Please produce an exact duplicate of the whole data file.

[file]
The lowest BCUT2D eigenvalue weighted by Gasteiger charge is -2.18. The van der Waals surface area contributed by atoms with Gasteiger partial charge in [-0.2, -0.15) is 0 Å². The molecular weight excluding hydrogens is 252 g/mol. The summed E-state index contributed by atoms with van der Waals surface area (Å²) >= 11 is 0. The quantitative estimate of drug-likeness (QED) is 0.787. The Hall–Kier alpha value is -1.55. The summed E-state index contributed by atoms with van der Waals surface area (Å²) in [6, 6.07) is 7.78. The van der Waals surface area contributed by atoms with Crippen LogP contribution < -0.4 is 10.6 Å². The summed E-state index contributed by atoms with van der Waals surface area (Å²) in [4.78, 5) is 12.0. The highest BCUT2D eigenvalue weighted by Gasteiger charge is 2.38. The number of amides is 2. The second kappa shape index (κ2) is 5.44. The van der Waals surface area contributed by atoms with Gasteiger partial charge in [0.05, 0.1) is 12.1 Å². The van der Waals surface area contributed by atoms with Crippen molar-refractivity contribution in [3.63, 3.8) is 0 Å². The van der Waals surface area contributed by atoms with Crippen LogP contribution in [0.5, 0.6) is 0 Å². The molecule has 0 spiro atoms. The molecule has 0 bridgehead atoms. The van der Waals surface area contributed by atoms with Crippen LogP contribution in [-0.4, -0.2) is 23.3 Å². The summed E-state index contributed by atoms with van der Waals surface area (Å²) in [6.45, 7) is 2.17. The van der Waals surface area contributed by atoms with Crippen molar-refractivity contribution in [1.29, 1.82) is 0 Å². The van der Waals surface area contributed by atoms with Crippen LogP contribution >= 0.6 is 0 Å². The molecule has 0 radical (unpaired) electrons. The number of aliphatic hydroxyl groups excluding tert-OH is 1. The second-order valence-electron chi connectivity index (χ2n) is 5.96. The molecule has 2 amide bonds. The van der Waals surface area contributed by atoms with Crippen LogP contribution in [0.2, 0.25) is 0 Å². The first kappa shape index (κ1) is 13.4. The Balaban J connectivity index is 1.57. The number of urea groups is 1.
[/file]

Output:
The lowest BCUT2D eigenvalue weighted by Gasteiger charge is -2.18. The van der Waals surface area contributed by atoms with Gasteiger partial charge in [-0.2, -0.15) is 0 Å². The molecular weight excluding hydrogens is 252 g/mol. The summed E-state index contributed by atoms with van der Waals surface area (Å²) >= 11 is 0. The quantitative estimate of drug-likeness (QED) is 0.787. The Hall–Kier alpha value is -1.55. The summed E-state index contributed by atoms with van der Waals surface area (Å²) in [6, 6.07) is 7.78. The van der Waals surface area contributed by atoms with Crippen LogP contribution < -0.4 is 10.6 Å². The summed E-state index contributed by atoms with van der Waals surface area (Å²) in [4.78, 5) is 12.0. The highest BCUT2D eigenvalue weighted by Gasteiger charge is 2.38. The number of amides is 2. The second kappa shape index (κ2) is 5.44. The van der Waals surface area contributed by atoms with Gasteiger partial charge in [0.05, 0.1) is 12.1 Å². The van der Waals surface area contributed by atoms with Crippen molar-refractivity contribution in [3.63, 3.8) is 0 Å². The van der Waals surface area contributed by atoms with Crippen LogP contribution in [0.5, 0.6) is 0 Å². The molecule has 0 spiro atoms. The molecule has 0 bridgehead atoms. The van der Waals surface area contributed by atoms with Crippen LogP contribution in [-0.4, -0.2) is 23.3 Å². The summed E-state index contributed by atoms with van der Waals surface area (Å²) in [6.45, 7) is 2.17. The van der Waals surface area contributed by atoms with Crippen molar-refractivity contribution in [1.29, 1.82) is 0 Å². The van der Waals surface area contributed by atoms with Crippen LogP contribution >= 0.6 is 0 Å². The molecule has 0 radical (unpaired) electrons. The number of aliphatic hydroxyl groups excluding tert-OH is 1. The second-order valence-electron chi connectivity index (χ2n) is 5.96. The molecule has 2 amide bonds. The van der Waals surface area contributed by atoms with Crippen LogP contribution in [0.2, 0.25) is 0 Å². The first kappa shape index (κ1) is 13.4. The Balaban J connectivity index is 1.57. The number of urea groups is 1.